Brother’s keeper? Siblingship, overseas migration, and centripetal ethnography in a Philippine village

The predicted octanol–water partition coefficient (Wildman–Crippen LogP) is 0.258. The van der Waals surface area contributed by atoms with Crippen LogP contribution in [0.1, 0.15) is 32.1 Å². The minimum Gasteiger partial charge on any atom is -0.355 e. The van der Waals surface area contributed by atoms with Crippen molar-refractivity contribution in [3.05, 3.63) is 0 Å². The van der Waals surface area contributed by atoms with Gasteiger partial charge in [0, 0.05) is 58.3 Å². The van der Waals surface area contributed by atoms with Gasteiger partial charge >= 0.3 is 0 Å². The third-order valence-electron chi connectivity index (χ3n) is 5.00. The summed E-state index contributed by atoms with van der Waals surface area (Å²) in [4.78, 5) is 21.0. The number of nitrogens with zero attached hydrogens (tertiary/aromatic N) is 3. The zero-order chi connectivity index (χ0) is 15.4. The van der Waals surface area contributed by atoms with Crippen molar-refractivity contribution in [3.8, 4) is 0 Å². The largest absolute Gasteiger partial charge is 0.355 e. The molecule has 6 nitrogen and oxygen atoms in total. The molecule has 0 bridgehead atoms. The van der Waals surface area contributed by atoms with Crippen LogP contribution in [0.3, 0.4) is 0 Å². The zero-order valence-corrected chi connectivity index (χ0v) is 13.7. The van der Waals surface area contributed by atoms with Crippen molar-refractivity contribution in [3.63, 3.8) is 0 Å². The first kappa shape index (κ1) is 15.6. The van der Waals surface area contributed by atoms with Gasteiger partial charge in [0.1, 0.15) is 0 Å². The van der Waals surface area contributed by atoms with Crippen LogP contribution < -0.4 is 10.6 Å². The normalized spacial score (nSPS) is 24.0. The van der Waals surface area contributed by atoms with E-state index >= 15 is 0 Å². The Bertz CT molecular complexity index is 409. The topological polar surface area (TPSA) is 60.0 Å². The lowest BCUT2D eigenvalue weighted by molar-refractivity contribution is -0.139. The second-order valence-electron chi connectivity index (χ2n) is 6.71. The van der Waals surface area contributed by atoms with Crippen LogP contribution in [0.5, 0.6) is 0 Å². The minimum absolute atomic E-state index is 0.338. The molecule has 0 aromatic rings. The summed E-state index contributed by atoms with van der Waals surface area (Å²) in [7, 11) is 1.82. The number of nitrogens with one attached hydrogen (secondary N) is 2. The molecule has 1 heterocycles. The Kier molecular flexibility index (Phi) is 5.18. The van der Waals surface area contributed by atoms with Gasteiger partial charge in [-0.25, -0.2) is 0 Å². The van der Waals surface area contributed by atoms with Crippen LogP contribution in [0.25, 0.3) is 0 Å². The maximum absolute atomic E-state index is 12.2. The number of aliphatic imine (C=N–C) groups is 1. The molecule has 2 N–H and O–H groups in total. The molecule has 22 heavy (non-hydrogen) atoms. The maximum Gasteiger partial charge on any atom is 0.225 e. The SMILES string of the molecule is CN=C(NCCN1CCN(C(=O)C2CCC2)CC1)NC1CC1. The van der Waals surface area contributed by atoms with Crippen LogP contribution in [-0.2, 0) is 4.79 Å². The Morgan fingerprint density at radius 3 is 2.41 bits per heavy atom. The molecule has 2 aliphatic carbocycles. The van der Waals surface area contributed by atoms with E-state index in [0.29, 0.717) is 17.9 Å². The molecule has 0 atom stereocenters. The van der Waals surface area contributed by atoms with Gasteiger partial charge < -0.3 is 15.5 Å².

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The Western optic of ‘nuclear family’, which is devoid of the individual’s embeddedness in the larger kin group, fails to explain the commitment of overseas Filipino migrants to the ‘extended family’. Yet, it underpins much of the qualitative field methods today. To explain interdependencies as well as tensions within kin groups, this article proposes a shift in theoretical ground from a ‘sociology of the family’ to ‘cultures of relatedness’. To understand migrants’ culture in the destination also necessitates that culture in the origin be given primacy, in a methodological shift referred to as ‘centripetal ethnography’. This dual and conjoined shift in perspective and method is applied in studying Paraiso, a rural-upland village in the Philippines, where overseas migration commenced in the 1970s. The interplay of autonomy and solidarity in siblingship is illumined by focusing on the house as practised in the village and, moving outward, in the overseas context.